(And is it just me, but my IT vendors…not big on the gift thing. At this point I think Dell ought to send me a new car. Material vendors for production – now those people must have buyers on their payroll just to pick out awesome gifts.)


Yup December 16, 2013 at 2:04 pm

“All this said, it’s entirely possible that someone will give you something anyway. And as long as it’s small — food, a trinket, or so forth — you should accept it graciously. The point here isn’t to make people feel bad (which you will do if you refuse to accept a small gift on principle); rather, it’s to ensure that your staff doesn’t feel obligated to use their money to buy you things.”

I wholeheartedly second the spirit of this, times infinity. IMO, if everyone were simply exchanging cards or little tokens of the season, 99% of the giving-gifts-at-work problems (upwards, downwards, and sideways) would simply disappear.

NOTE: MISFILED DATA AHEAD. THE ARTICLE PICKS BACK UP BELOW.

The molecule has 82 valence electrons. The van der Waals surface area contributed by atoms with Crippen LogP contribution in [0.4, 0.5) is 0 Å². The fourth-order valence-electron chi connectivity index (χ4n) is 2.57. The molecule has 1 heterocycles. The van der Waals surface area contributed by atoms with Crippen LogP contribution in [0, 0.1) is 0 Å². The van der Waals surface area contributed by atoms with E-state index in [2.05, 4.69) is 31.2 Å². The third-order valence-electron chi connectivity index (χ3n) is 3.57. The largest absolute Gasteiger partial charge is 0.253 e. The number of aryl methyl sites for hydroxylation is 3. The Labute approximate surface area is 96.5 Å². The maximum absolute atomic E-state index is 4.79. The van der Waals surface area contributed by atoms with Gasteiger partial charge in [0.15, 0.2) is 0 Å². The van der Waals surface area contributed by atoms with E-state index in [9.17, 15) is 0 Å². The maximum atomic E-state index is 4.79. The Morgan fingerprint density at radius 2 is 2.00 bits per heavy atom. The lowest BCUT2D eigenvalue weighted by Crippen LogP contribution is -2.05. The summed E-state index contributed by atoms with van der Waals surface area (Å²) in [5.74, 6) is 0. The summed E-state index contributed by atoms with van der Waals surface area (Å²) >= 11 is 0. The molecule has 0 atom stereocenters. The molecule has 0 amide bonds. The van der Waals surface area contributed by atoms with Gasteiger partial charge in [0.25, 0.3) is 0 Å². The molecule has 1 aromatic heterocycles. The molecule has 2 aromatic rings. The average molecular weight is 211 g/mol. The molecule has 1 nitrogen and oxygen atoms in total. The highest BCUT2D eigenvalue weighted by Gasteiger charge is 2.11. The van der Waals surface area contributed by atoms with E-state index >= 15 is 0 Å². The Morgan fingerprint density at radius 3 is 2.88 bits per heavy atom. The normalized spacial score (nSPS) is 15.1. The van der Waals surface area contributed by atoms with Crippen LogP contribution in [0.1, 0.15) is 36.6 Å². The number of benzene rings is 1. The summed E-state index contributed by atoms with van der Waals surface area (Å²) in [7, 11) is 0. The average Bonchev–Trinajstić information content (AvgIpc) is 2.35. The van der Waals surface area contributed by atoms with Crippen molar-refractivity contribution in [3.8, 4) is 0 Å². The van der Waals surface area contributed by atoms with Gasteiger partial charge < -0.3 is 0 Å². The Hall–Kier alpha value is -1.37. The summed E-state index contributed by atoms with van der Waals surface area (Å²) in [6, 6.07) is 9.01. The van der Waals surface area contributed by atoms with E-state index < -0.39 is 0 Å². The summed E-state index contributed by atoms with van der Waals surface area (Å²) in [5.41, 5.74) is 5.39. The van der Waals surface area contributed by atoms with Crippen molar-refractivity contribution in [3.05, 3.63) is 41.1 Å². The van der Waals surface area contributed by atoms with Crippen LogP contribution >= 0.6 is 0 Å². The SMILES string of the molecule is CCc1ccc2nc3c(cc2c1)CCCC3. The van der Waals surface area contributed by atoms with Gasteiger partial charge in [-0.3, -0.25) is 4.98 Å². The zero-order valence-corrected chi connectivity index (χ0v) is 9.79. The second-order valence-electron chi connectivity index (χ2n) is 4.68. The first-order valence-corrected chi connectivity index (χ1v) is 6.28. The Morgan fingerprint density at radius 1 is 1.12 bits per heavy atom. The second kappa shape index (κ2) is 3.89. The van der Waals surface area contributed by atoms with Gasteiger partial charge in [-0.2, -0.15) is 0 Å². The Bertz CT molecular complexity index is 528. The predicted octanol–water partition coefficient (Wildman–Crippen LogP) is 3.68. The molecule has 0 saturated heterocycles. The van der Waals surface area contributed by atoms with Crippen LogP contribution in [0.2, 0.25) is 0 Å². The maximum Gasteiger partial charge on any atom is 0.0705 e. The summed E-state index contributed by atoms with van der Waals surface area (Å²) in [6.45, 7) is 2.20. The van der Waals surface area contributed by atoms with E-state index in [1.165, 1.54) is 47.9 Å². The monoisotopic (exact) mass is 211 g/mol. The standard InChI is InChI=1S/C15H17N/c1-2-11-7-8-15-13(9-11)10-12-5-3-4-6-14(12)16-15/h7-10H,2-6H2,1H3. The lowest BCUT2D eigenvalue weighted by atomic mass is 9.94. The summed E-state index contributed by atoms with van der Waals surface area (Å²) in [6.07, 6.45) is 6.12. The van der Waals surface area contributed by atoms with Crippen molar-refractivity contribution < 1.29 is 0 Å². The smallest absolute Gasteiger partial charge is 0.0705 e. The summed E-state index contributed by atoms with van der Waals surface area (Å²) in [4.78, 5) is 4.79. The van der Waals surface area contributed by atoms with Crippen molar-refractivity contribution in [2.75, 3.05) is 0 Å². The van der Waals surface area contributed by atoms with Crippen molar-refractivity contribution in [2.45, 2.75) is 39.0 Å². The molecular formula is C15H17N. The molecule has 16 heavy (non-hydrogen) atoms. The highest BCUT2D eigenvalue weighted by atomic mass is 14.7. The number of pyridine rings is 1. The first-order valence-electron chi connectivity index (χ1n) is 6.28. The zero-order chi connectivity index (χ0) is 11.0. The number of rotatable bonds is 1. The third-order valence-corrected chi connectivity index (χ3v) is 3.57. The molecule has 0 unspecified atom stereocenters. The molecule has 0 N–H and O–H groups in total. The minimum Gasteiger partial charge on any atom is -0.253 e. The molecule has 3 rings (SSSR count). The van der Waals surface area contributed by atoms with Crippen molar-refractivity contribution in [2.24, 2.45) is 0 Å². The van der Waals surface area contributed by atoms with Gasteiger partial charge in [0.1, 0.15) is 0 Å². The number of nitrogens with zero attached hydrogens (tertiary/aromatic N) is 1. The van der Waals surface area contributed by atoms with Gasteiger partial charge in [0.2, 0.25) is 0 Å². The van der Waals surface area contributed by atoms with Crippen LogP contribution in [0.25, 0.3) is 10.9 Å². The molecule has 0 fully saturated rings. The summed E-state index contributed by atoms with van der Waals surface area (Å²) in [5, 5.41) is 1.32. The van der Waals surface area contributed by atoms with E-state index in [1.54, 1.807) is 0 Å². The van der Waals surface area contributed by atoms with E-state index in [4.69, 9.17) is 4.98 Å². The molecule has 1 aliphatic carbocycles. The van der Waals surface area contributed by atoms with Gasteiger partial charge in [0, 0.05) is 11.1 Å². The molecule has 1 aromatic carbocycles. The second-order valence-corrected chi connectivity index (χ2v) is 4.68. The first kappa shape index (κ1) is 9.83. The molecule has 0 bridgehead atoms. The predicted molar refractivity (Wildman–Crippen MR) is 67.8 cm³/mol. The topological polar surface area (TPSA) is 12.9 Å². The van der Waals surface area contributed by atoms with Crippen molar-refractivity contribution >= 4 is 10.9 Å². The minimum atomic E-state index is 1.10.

I long ago decided to sidestep the whole thing by baking a big tray of cookies for my dept/office and inviting everyone to partake as they wish, and just giving my boss a card.


fposte December 16, 2013 at 2:50 pm

That’s what led us to doing a (opt-in) gift exchange in the first place–to have a clear direction for gift-giving and avoid the problem of feeling pressured to get something for everyone or for the boss.


Elizabeth West December 16, 2013 at 2:13 pm

I’d like to send e-cards to my bosses–is that cool?

I sent them thank-you emails on Boss’s Day with nice pictures and they really appreciated it.


Joey December 16, 2013 at 2:21 pm

No. Theses are the equivalent of junk mail at work. And fwiw the whole bosses day is a crock and we know anyone who actually openly observes it without using it as fodder for jokes is faking it.


AJ-in-Memphis December 16, 2013 at 3:22 pm

I think it depends on who’s getting it and how they feel about celebrating holidays. There’s no hard and fast rule there. If they like it and you want to, then by all means. And yes, it is corny but there people out there who love and appreciate corny.


Elizabeth West December 16, 2013 at 4:49 pm

I’ll just email them with a picture like I did before.

The reason I sent the Boss’s Day emails was because I wanted to let my direct boss and the manager know I appreciate them. My boss lets me know she appreciates me all the time.